Let’s get down to business: In a store in lovely Hill, Virginia, I came across this bag of cat litter. I was of course charmed by its delightfully anachronistic package design; now you are, too. Especially once I tell you this is the last one of these stupid things for a while.
You’re saying “Come now, Ted – surely you don’t take us for fools! Judging by what we see below, that bag of cat litter is thirty years old if it’s a day! This is an ad from an old magazine you’ve scanned, is what! And now you’re going straight to hell for trying to perpetuate such a fraud on us, your trusting readers!”
No! Look closer! This cat litter does in fact exist here in 2012! The giveaway that it’s a currently available item is (of course) the bilingual cat. He’s thinking in English and Spanish! It’s cartoon mascotas like this that do the jobs American cartoon mascots are too lazy to do!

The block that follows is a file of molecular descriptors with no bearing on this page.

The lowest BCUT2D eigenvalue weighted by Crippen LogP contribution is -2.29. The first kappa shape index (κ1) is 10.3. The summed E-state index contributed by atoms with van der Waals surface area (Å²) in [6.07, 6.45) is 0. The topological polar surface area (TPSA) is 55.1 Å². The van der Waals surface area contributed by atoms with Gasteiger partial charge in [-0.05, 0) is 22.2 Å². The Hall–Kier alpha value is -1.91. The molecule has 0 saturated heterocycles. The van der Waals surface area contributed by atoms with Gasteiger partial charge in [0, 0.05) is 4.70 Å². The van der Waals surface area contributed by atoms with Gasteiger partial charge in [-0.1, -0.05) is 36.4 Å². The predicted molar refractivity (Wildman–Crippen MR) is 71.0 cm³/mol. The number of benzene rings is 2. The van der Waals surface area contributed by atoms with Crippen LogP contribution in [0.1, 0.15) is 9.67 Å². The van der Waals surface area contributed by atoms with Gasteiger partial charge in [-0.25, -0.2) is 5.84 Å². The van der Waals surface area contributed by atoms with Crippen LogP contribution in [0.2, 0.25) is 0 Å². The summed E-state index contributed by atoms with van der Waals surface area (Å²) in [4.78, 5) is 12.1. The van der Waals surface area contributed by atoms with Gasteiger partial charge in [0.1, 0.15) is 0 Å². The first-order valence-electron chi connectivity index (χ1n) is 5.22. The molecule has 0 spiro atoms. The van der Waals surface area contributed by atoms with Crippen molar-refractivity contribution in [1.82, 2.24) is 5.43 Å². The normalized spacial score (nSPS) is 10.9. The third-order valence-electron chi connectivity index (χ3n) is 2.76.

Anyway, I think you’re ready for this. You make the call: Package originally designed when? Late 1970s? Early 1980s? Whaddaya say? Come on, don’t be shy.
1981…? Really! That specific! Good. Good for you.
I’ve taught you well.
YEARS AGO I cut in front of a hideous old hag in the express lane at Pathmark. This ancient hump-backed crone was all ratty black shawls and hairy purple warts. She stunk of unwashed hair and kielbasa, and carried in her shopping basket a single tube of Preparation-H, as she evidently had hemorrhoids. Which I reckon were painful for her because she moved so goddamn slow. Jeez!